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Casual Drinking, Problem Drinking & Alcoholism

Written By
Chris Elkins, M.A.
This page features
3 Cited Research Articles

Casual or social drinking refers to consuming alcohol infrequently. It usually involves drinking responsibly. Problem drinking is associated with drinking too much, too often or in unhealthy situations. But problem drinking doesn’t make someone an alcoholic. Alcoholism is a disease characterized by compulsive drinking despite negative consequences.

Doctors need more than a rubric to diagnose alcoholism. A lot of people who drink end up getting drunk more often than they intended. Many people regret what they do or say when they drink. But that doesn’t mean they have the disease called alcoholism.

Alcoholism, also known as alcohol addiction, is a disease that makes it very difficult for a person to stay sober. One of the biggest warning signs for alcoholism is trying to stop drinking without success. But that symptom is also subjective.

If you make a pledge to stay sober for a week but you have a drink or two at happy hour with friends, that doesn’t mean you’re an alcoholic. You may be a casual drinker who sometimes gives in to peer pressure. If you’re capable of drinking responsibly, you probably aren’t an alcoholic.

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What Does It Mean to Drink Responsibly?

Moderate drinking means consuming one drink per day for women and two drinks per day for men, according to the National Institute on Alcohol Abuse and Alcoholism. But drinking responsibly is a vague recommendation.

Responsible drinking can include drinking slowly so you don’t get drunk. It can also mean only letting yourself get inebriated when you know you’re in a safe environment surrounded by friends.

Ways to drink responsibly can include:

Drinking responsibly is relative to your situation. If you’re underage or in recovery from addiction, it’s impossible to drink responsibly. These people shouldn’t consume alcohol in any situation.

Casual Drinking

Casual drinking is a pattern of low-risk drinking that involves consuming alcohol in low doses on rare occasions. People who drink casually, also referred to as social drinkers, typically consume alcohol no more than once per week or a few times each month.

You may identify as a casual or social drinker if you relate to the following statements:

People who drink casually usually don’t get blackout drunk. However, they may have a low tolerance to alcohol and a high risk of getting drunk if they overindulge.

Problem Drinking

You don’t have to be an alcoholic to have problems with alcohol. Problem drinkers don’t necessarily need to go to a residential rehab center to stop drinking. But they may struggle to recognize how much alcohol is too much.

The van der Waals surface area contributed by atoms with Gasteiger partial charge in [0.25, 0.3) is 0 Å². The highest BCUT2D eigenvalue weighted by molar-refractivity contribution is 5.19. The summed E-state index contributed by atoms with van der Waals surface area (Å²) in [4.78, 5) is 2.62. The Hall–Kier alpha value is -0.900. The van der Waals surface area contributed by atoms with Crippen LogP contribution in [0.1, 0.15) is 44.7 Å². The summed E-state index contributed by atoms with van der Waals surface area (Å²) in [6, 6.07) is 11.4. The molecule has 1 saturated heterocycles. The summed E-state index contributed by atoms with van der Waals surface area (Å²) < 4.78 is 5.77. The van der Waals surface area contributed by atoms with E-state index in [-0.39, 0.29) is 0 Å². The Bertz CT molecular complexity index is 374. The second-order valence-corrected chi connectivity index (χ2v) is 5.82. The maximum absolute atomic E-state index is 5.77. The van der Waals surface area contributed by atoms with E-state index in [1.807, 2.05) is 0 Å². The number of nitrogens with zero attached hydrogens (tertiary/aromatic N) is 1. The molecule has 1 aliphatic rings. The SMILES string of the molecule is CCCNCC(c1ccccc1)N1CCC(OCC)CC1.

You may have a problem with alcohol or a mild alcohol use disorder if you relate to the following statements:

People who have problems with alcohol may be capable of stopping on their own if they want to, but they may not recognize the problems that alcohol is causing. Or they may not want to stop drinking.

Some of these people may require some form of therapy or support to learn how to control their drinking.

Alcoholism

The biggest differences between an alcoholic and a problem drinker are the severity of alcohol-related problems and the person’s ability to control his or her drinking. High-functioning alcoholics may appear to function normally, but they’re usually experiencing internal problems because of their drinking.

Most alcoholics experience problems at work or school. They often have legal problems or deteriorating personal relationships. And they usually require addiction treatment or support from peer groups, such as Alcoholics Anonymous, to get sober.

You may be an alcoholic if you identify with any of the following statements:

Alcoholics usually drink every day or almost every day. When they drink, they almost always drink too much. They experience withdrawal symptoms, such as headache, fatigue and anxiety, when they quit drinking. Alcoholics also feel physical cravings for alcohol.

If you think you’re an alcoholic, consider discussing your alcohol use with your health provider. If you’re unable to quit drinking, you should look into attending a rehab for alcohol addiction.

If you’re unsure about whether you’re a casual drinker or a problem drinker, consider cutting back on your alcohol intake or committing to sobriety. Despite its prevalence, alcohol is a high-risk substance. You don’t need it to socialize and have fun.

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